• Researchpp 2177-2184Ji, X., Liu, S., Wang, Q., Yang, G., Chen, J., and Fang, G. (2015). "Wet oxidation pretreatment of wood pulp waste for enhancing enzymatic saccharification," BioRes. 10(2), 2177-2184.AbstractArticlePDF

    Effective pretreatment of wood pulp waste is important for enhancing enzymatic saccharification. For this reason, wet oxidation process conditions were considered with the hypothesis that the alkaline oxygen conditions would favor delignification and hydrolysis of lignocellulose. Enzymatic saccharification was greatly improved to 42.9% in terms of reducing sugar yield under the conditions of pH = 10, oxygen pressure = 1.2 MPa, time = 15 min, and temperature = 195 °C. A total of 39% of lignin and 73% of hemicellulose were removed and dissolved into the hydrolyzate. Furthermore, the chemical structure, crystallinity, and morphology of the treated substrate were characterized by Fourier transform infrared (FTIR) spectroscopy, X-ray diffraction (XRD), and scanning electron microscopy (SEM).

  • Researchpp 2185-2194Qin, J., Qin, Z., Yin, X., Zeng, Q., and Zhu, L. (2015). "Synthesis and characterization of alkylated bacterial cellulose in an ionic liquid," BioRes. 10(2), 2185-2194.AbstractArticlePDF

    Bacterial cellulose was alkylated by alkyl halide in the ionic liquid 1-butyl-3-methylimmidazolium chloride ([Bmim]Cl) with NaH as the alkaline agent. The derivatives were characterized using Fourier transform infrared spectroscopy, nuclear magnetic resonance spectroscopy, elemental analyses, X-ray diffraction, and thermal gravimetric analyses. The resultant bacterial cellulose alkylated derivatives (BCADs) had a degree of substitution (DS) between 0.21 and 2.01. The effects of the alkylating agent, reactant amount, and temperature on the DS were investigated. BCADs with a butyl substituent had a higher DS than did those with ethyl or propyl groups. The crystallinity and thermal stability of the derivatives decreased after modification owing to the change in morphological structure.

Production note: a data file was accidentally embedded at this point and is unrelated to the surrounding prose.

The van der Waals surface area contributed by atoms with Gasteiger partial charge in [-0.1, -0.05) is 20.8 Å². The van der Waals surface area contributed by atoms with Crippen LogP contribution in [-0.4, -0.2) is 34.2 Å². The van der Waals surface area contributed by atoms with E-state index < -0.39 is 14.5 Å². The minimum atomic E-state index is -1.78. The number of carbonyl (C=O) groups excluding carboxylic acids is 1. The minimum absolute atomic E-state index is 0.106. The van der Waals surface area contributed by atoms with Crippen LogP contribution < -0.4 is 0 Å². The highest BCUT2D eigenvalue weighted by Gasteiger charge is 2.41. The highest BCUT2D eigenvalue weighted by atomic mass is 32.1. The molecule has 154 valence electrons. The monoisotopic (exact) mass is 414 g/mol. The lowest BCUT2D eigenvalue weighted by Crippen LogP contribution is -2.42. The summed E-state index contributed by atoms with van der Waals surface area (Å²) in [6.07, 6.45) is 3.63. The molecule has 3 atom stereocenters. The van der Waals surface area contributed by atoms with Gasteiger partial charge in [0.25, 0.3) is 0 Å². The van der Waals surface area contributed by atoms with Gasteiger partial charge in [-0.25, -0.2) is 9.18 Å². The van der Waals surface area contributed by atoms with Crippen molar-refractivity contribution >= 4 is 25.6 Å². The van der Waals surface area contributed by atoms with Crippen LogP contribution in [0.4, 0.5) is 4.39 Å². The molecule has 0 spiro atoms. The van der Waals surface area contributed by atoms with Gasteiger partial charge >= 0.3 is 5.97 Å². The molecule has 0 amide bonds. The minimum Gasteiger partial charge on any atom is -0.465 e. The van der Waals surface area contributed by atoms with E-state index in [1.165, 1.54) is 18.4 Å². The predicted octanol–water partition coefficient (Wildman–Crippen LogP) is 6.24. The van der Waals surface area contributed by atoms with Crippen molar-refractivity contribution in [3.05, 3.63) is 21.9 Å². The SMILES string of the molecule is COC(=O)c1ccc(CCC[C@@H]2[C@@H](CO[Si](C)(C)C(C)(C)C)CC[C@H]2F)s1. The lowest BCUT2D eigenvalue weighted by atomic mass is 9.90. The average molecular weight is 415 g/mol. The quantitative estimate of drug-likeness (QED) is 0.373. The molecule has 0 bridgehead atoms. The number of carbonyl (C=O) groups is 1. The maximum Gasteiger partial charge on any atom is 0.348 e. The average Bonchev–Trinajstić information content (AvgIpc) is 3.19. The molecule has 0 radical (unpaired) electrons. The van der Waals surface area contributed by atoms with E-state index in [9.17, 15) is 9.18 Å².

• Researchpp 2213-2222Chen, Q., Guo, X., Ji, F., Wang, J., Wang, J., and Cao, P. (2015). "Effects of decorative veneer and structure on the thermal conductivity of engineered wood flooring," BioRes. 10(2), 2213-2222.AbstractArticlePDF

    This paper explores the thermal conductivity of engineered wood flooring, which is widely used in world market. The effects of decorative veneer type and structure on the thermal conductivity of engineered wood flooring were studied. Four decorative veneer types and three different structures of engineered wood flooring served as test specimens. All samples were placed in a laboratory simulating a heating system environment, of which the temperature should be measured three times every five minutes. The temperature differences between the upper and lower surfaces were as follows: cherry > maple > birch > eastern black walnut. Three types of structures also showed differences in temperature changes, based on five-minute observations. The larger the decorative veneer’s density, the higher the thermal conductivity, and the faster the heat transferred, meaning less heat was lost. The thermal conductivity of three-layer engineered wood flooring, with decorative veneer made of sawn wood, exhibited the best properties. The second best of the three samples was the three-layer engineered wood flooring with decorative veneer made of thick veneer and plywood. Finally, a multilayered engineered wood flooring performed the worst. The engineered wood flooring for use in heating systems should be chosen for its larger density of decorative veneer made of sawn wood.